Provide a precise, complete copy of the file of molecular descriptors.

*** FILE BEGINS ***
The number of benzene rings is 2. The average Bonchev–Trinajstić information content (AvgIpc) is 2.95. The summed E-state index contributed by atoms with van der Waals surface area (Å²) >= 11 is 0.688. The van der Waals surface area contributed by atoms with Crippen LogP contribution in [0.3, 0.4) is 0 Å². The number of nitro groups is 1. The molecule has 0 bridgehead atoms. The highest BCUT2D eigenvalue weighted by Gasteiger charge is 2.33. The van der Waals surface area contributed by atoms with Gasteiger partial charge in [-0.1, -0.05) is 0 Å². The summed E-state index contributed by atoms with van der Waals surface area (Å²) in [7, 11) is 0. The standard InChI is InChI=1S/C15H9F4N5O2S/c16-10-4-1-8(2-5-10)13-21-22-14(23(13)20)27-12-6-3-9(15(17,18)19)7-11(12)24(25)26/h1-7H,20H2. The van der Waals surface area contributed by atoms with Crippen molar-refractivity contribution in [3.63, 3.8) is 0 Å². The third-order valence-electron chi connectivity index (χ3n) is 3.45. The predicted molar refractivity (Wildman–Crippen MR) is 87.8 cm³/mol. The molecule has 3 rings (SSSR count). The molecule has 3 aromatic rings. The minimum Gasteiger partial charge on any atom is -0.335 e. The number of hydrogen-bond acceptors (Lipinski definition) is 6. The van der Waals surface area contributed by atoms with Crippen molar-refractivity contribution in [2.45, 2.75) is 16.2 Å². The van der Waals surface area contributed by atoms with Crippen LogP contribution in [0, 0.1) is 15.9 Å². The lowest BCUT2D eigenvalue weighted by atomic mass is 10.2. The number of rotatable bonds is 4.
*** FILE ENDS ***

The number of benzene rings is 2. The average Bonchev–Trinajstić information content (AvgIpc) is 2.95. The summed E-state index contributed by atoms with van der Waals surface area (Å²) >= 11 is 0.688. The van der Waals surface area contributed by atoms with Crippen LogP contribution in [0.3, 0.4) is 0 Å². The number of nitro groups is 1. The molecule has 0 bridgehead atoms. The highest BCUT2D eigenvalue weighted by Gasteiger charge is 2.33. The van der Waals surface area contributed by atoms with Gasteiger partial charge in [-0.1, -0.05) is 0 Å². The summed E-state index contributed by atoms with van der Waals surface area (Å²) in [7, 11) is 0. The standard InChI is InChI=1S/C15H9F4N5O2S/c16-10-4-1-8(2-5-10)13-21-22-14(23(13)20)27-12-6-3-9(15(17,18)19)7-11(12)24(25)26/h1-7H,20H2. The van der Waals surface area contributed by atoms with Crippen molar-refractivity contribution in [3.63, 3.8) is 0 Å². The third-order valence-electron chi connectivity index (χ3n) is 3.45. The predicted molar refractivity (Wildman–Crippen MR) is 87.8 cm³/mol. The molecule has 3 rings (SSSR count). The molecule has 3 aromatic rings. The minimum Gasteiger partial charge on any atom is -0.335 e. The number of hydrogen-bond acceptors (Lipinski definition) is 6. The van der Waals surface area contributed by atoms with Crippen molar-refractivity contribution in [2.45, 2.75) is 16.2 Å². The van der Waals surface area contributed by atoms with Crippen LogP contribution in [0, 0.1) is 15.9 Å². The lowest BCUT2D eigenvalue weighted by atomic mass is 10.2. The number of rotatable bonds is 4.